Call of Duty’s New Mode Everything Shooters Should Aspire To Be

Running to the last possible helicopter to escape an increasingly radiated map, my heart is pounding. I know the helicopter is going to be there for almost two minutes, and here I am running, alone and vulnerable. I sped through the middle of the map in a truck to escape the radiation and now I must defend my position to escape. I looted a three-plate armored vest, a large backpack, a durable gas mask, and at least three or four keys to locked areas.

Running to the helicopter, I take out some AIs, climb in… and then I see a player with his back to me. I raise my sniper rifle and fire a silenced shot: his armor cracks, realizing that in my haste I forgot to load a full clip before opening fire. For the crime of breaking the cardinal rule of first-person shooters, that player spins, I freeze, and I get murdered. All that loot is lost. And yet I’m ready to deploy again.

DMZ launched with Obligationsbattle royale updated, war zone 2.0. While it uses the same map as Battle Royale, the objectives are very different. In a battle royale, the goal is to be the last one standing; but in DMZ, you probably have more problems the longer you stay on the map. Teams of three are tasked with traversing the map, fighting AI forces, collecting loot, and fulfilling a variety of faction missions, contracts, and the like. It’s a very free-form multiplayer game that modulates between fierce competitive PvP matchups, intense PvE firefights, stealthy gameplay, and open-world mission crawling, often all at once. Cod It may not be the first property to run this type of game, but DMZ is one of the most simplified and accessible attempts yet. And I hope other games copy this mode into oblivion because when it’s done this well, I just can’t get enough of the extraction shooter genre.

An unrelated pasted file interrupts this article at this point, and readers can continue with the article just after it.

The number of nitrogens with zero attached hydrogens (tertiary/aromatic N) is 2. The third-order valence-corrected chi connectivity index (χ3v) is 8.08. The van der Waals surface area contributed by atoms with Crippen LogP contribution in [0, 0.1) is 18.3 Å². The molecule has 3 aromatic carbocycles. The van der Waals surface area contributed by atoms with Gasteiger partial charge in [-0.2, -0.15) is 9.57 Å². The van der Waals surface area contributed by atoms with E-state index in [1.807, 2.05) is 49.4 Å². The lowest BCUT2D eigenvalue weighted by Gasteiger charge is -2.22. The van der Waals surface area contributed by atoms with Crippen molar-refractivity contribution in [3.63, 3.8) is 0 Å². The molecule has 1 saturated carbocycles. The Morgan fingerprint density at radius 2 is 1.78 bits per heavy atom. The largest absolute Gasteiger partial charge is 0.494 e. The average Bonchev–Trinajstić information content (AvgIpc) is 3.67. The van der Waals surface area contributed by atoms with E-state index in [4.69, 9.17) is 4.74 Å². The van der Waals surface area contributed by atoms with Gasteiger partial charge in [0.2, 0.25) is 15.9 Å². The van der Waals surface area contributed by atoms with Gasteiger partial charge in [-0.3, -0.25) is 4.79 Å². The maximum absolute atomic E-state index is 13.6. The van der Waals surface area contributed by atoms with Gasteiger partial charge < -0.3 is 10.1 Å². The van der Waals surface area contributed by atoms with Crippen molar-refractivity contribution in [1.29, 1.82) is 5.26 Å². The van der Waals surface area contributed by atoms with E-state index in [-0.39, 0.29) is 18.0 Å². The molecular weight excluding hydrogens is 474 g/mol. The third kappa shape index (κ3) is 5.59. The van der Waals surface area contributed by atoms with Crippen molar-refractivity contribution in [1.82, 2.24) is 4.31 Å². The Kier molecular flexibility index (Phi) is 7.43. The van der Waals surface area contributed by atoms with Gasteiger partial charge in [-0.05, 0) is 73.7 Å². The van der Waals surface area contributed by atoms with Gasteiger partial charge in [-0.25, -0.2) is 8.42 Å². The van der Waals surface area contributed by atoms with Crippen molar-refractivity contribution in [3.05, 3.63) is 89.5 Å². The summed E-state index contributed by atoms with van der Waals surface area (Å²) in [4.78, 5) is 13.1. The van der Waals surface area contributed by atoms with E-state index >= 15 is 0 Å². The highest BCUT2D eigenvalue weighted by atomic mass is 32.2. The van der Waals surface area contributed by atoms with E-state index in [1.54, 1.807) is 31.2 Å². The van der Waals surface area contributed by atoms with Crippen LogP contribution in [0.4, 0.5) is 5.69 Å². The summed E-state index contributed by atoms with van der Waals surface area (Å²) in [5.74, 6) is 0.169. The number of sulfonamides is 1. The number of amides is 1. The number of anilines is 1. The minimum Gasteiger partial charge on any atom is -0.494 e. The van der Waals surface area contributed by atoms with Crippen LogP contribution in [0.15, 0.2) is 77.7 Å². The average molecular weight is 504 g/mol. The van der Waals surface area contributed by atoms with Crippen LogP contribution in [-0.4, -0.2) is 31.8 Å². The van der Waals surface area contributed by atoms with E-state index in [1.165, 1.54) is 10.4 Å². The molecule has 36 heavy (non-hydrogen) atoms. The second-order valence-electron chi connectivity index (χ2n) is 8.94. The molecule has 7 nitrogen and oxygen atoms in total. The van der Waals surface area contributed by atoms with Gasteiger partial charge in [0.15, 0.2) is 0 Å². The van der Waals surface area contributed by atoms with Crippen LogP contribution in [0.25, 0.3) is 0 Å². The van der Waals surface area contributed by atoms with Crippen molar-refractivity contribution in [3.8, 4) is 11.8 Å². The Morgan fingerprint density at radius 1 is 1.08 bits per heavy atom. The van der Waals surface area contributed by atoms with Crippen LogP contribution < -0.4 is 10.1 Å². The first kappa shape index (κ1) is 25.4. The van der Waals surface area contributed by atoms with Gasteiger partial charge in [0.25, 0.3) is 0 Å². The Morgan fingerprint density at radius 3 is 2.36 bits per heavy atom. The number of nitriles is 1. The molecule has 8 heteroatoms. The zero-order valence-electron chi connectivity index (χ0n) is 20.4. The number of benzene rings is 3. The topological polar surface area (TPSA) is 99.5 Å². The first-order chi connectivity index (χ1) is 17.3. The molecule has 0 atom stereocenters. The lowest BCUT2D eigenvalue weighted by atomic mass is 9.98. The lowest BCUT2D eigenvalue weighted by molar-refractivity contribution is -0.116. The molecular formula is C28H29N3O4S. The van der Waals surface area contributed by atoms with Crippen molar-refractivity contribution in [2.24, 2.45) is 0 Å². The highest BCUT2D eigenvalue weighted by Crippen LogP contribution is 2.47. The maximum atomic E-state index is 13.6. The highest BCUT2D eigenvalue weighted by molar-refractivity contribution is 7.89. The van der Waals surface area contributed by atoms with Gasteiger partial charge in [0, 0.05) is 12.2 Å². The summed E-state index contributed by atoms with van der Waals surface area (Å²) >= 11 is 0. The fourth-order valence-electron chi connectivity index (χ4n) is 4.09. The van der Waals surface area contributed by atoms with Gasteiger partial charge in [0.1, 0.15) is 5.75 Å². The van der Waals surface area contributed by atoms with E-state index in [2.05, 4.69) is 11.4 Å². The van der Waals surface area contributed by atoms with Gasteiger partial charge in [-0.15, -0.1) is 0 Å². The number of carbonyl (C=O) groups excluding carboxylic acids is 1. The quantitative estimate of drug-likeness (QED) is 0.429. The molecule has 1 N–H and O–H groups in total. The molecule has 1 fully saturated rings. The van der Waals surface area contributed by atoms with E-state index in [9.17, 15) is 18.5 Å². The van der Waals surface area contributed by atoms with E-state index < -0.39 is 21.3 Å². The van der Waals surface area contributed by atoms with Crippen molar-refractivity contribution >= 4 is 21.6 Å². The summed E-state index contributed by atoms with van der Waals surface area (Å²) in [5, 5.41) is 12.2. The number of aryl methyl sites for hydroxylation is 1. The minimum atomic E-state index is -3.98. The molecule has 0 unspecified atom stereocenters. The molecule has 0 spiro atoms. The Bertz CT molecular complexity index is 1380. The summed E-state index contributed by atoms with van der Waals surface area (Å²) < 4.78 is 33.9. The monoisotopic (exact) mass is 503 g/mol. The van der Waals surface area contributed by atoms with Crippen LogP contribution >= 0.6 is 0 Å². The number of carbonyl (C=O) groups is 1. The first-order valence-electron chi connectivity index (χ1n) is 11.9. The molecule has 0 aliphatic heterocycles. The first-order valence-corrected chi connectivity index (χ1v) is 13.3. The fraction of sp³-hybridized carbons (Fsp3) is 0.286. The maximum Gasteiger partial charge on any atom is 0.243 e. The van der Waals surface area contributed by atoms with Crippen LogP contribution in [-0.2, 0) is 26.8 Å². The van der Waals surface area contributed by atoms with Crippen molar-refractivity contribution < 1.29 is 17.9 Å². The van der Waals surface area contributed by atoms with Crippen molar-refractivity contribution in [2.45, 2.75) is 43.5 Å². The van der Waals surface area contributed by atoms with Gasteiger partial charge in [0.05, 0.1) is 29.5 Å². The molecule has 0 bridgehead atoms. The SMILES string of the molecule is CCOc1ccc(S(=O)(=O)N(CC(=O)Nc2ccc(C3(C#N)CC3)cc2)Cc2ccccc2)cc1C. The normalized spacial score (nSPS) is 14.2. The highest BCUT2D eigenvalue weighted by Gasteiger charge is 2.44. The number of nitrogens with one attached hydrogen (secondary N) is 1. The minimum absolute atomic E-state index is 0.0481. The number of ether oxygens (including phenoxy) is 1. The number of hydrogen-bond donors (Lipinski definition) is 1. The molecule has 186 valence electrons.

DMZ has been the first game to break my 20-year commitment to standard team-based FPS matches. battle royale, while interesting and sometimes funny, I could not do it. Hero shooters (in my case, Siege) was close, but the base of team multiplayer was still there. And while I’ve definitely logged in many hours fate 2, I am emotionally unable to handle the PvP of that game. I also get tired of having to keep track of RPG stats when really I’m just looking for a test of my reflexes and knowledge of weaponry and gear.